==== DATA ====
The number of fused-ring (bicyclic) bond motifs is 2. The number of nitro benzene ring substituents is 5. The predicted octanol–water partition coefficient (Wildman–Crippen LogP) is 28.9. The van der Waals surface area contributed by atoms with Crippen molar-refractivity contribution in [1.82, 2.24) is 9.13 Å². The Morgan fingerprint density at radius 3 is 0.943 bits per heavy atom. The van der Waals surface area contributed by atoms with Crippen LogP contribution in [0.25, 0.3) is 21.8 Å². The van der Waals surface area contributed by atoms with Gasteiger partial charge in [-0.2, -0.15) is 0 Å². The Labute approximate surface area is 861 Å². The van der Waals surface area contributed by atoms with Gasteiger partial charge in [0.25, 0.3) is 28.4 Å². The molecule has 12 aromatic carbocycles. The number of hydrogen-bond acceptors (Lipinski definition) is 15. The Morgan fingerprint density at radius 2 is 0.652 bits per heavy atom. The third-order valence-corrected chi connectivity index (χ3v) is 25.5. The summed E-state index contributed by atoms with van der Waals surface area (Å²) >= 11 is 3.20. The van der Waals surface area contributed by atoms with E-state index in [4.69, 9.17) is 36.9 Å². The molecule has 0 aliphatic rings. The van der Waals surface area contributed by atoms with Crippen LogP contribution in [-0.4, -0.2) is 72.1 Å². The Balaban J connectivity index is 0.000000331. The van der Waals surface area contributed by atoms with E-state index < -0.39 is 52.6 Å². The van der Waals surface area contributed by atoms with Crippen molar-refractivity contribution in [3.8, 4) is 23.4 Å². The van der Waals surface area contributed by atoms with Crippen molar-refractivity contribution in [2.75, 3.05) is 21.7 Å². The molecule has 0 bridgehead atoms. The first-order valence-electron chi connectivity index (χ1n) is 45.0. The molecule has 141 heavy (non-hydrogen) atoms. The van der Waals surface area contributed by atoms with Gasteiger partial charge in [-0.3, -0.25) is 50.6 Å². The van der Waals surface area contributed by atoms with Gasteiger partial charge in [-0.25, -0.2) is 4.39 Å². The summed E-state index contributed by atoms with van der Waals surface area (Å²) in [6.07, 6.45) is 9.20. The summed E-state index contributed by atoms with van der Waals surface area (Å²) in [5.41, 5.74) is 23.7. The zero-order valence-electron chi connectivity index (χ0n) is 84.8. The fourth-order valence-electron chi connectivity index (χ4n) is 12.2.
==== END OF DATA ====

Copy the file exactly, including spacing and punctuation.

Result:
The number of fused-ring (bicyclic) bond motifs is 2. The number of nitro benzene ring substituents is 5. The predicted octanol–water partition coefficient (Wildman–Crippen LogP) is 28.9. The van der Waals surface area contributed by atoms with Crippen molar-refractivity contribution in [1.82, 2.24) is 9.13 Å². The Morgan fingerprint density at radius 3 is 0.943 bits per heavy atom. The van der Waals surface area contributed by atoms with Crippen LogP contribution in [0.25, 0.3) is 21.8 Å². The van der Waals surface area contributed by atoms with Gasteiger partial charge in [-0.2, -0.15) is 0 Å². The Labute approximate surface area is 861 Å². The van der Waals surface area contributed by atoms with Gasteiger partial charge in [0.25, 0.3) is 28.4 Å². The molecule has 12 aromatic carbocycles. The number of hydrogen-bond acceptors (Lipinski definition) is 15. The Morgan fingerprint density at radius 2 is 0.652 bits per heavy atom. The third-order valence-corrected chi connectivity index (χ3v) is 25.5. The summed E-state index contributed by atoms with van der Waals surface area (Å²) >= 11 is 3.20. The van der Waals surface area contributed by atoms with E-state index in [4.69, 9.17) is 36.9 Å². The molecule has 0 aliphatic rings. The van der Waals surface area contributed by atoms with Crippen LogP contribution in [-0.4, -0.2) is 72.1 Å². The Balaban J connectivity index is 0.000000331. The van der Waals surface area contributed by atoms with E-state index < -0.39 is 52.6 Å². The van der Waals surface area contributed by atoms with Crippen molar-refractivity contribution in [3.8, 4) is 23.4 Å². The van der Waals surface area contributed by atoms with Crippen molar-refractivity contribution in [2.75, 3.05) is 21.7 Å². The molecule has 0 bridgehead atoms. The first-order valence-electron chi connectivity index (χ1n) is 45.0. The molecule has 141 heavy (non-hydrogen) atoms. The van der Waals surface area contributed by atoms with Gasteiger partial charge in [-0.3, -0.25) is 50.6 Å². The van der Waals surface area contributed by atoms with Gasteiger partial charge in [-0.25, -0.2) is 4.39 Å². The summed E-state index contributed by atoms with van der Waals surface area (Å²) in [6.07, 6.45) is 9.20. The summed E-state index contributed by atoms with van der Waals surface area (Å²) in [5.41, 5.74) is 23.7. The zero-order valence-electron chi connectivity index (χ0n) is 84.8. The fourth-order valence-electron chi connectivity index (χ4n) is 12.2.